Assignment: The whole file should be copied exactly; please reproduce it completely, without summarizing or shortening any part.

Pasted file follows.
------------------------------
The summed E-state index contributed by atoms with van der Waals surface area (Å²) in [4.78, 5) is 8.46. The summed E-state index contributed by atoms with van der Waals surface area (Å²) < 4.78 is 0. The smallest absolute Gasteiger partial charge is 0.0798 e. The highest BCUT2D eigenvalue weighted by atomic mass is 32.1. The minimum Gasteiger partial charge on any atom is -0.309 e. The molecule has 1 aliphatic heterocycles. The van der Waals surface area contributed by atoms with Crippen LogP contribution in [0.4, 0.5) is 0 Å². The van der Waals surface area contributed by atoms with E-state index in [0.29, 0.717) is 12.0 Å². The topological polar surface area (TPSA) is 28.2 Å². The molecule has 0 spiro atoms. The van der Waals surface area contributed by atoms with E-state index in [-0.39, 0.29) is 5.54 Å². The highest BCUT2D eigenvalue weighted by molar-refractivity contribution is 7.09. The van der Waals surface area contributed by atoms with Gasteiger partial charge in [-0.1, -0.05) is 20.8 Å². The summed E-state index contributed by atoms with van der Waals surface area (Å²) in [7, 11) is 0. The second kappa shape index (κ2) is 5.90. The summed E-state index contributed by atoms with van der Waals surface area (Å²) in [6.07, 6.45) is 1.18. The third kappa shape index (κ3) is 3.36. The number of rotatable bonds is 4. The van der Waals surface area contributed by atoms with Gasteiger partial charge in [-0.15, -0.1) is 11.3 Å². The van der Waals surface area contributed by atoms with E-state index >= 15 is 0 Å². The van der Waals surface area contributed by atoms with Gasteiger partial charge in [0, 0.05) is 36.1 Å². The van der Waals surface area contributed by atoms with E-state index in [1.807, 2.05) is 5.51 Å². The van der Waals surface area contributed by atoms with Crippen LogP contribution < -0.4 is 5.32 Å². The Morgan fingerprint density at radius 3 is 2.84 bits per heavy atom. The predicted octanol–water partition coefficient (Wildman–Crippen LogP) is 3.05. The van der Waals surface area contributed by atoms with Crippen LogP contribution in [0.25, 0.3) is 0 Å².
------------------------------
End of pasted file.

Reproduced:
The summed E-state index contributed by atoms with van der Waals surface area (Å²) in [4.78, 5) is 8.46. The summed E-state index contributed by atoms with van der Waals surface area (Å²) < 4.78 is 0. The smallest absolute Gasteiger partial charge is 0.0798 e. The highest BCUT2D eigenvalue weighted by atomic mass is 32.1. The minimum Gasteiger partial charge on any atom is -0.309 e. The molecule has 1 aliphatic heterocycles. The van der Waals surface area contributed by atoms with Crippen LogP contribution in [0.4, 0.5) is 0 Å². The van der Waals surface area contributed by atoms with E-state index in [0.29, 0.717) is 12.0 Å². The topological polar surface area (TPSA) is 28.2 Å². The molecule has 0 spiro atoms. The van der Waals surface area contributed by atoms with E-state index in [-0.39, 0.29) is 5.54 Å². The highest BCUT2D eigenvalue weighted by molar-refractivity contribution is 7.09. The van der Waals surface area contributed by atoms with Gasteiger partial charge in [-0.1, -0.05) is 20.8 Å². The summed E-state index contributed by atoms with van der Waals surface area (Å²) in [7, 11) is 0. The second kappa shape index (κ2) is 5.90. The summed E-state index contributed by atoms with van der Waals surface area (Å²) in [6.07, 6.45) is 1.18. The third kappa shape index (κ3) is 3.36. The number of rotatable bonds is 4. The van der Waals surface area contributed by atoms with Gasteiger partial charge in [-0.15, -0.1) is 11.3 Å². The van der Waals surface area contributed by atoms with E-state index >= 15 is 0 Å². The van der Waals surface area contributed by atoms with Gasteiger partial charge in [0, 0.05) is 36.1 Å². The van der Waals surface area contributed by atoms with E-state index in [1.807, 2.05) is 5.51 Å². The van der Waals surface area contributed by atoms with Crippen LogP contribution < -0.4 is 5.32 Å². The Morgan fingerprint density at radius 3 is 2.84 bits per heavy atom. The predicted octanol–water partition coefficient (Wildman–Crippen LogP) is 3.05. The van der Waals surface area contributed by atoms with Crippen LogP contribution in [0.25, 0.3) is 0 Å².